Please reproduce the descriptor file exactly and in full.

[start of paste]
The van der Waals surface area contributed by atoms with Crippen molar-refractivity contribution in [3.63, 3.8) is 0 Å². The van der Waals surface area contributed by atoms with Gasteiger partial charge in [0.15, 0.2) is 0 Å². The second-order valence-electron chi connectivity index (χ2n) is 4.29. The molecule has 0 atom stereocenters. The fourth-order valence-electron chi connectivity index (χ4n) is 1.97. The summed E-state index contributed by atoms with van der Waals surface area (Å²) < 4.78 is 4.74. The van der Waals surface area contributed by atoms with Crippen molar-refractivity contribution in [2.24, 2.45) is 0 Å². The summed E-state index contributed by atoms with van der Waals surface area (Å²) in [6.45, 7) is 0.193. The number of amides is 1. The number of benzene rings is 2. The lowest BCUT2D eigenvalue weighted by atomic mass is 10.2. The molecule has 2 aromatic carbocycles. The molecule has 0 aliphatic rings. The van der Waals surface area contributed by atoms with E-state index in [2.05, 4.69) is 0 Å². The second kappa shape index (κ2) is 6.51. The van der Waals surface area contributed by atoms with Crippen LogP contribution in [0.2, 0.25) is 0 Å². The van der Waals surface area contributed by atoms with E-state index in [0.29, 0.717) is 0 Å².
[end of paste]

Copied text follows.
The van der Waals surface area contributed by atoms with Crippen molar-refractivity contribution in [3.63, 3.8) is 0 Å². The van der Waals surface area contributed by atoms with Gasteiger partial charge in [0.15, 0.2) is 0 Å². The second-order valence-electron chi connectivity index (χ2n) is 4.29. The molecule has 0 atom stereocenters. The fourth-order valence-electron chi connectivity index (χ4n) is 1.97. The summed E-state index contributed by atoms with van der Waals surface area (Å²) < 4.78 is 4.74. The van der Waals surface area contributed by atoms with Crippen molar-refractivity contribution in [2.24, 2.45) is 0 Å². The summed E-state index contributed by atoms with van der Waals surface area (Å²) in [6.45, 7) is 0.193. The number of amides is 1. The number of benzene rings is 2. The lowest BCUT2D eigenvalue weighted by atomic mass is 10.2. The molecule has 2 aromatic carbocycles. The molecule has 0 aliphatic rings. The van der Waals surface area contributed by atoms with E-state index in [2.05, 4.69) is 0 Å². The second kappa shape index (κ2) is 6.51. The van der Waals surface area contributed by atoms with Crippen LogP contribution in [0.2, 0.25) is 0 Å². The van der Waals surface area contributed by atoms with E-state index in [0.29, 0.717) is 0 Å².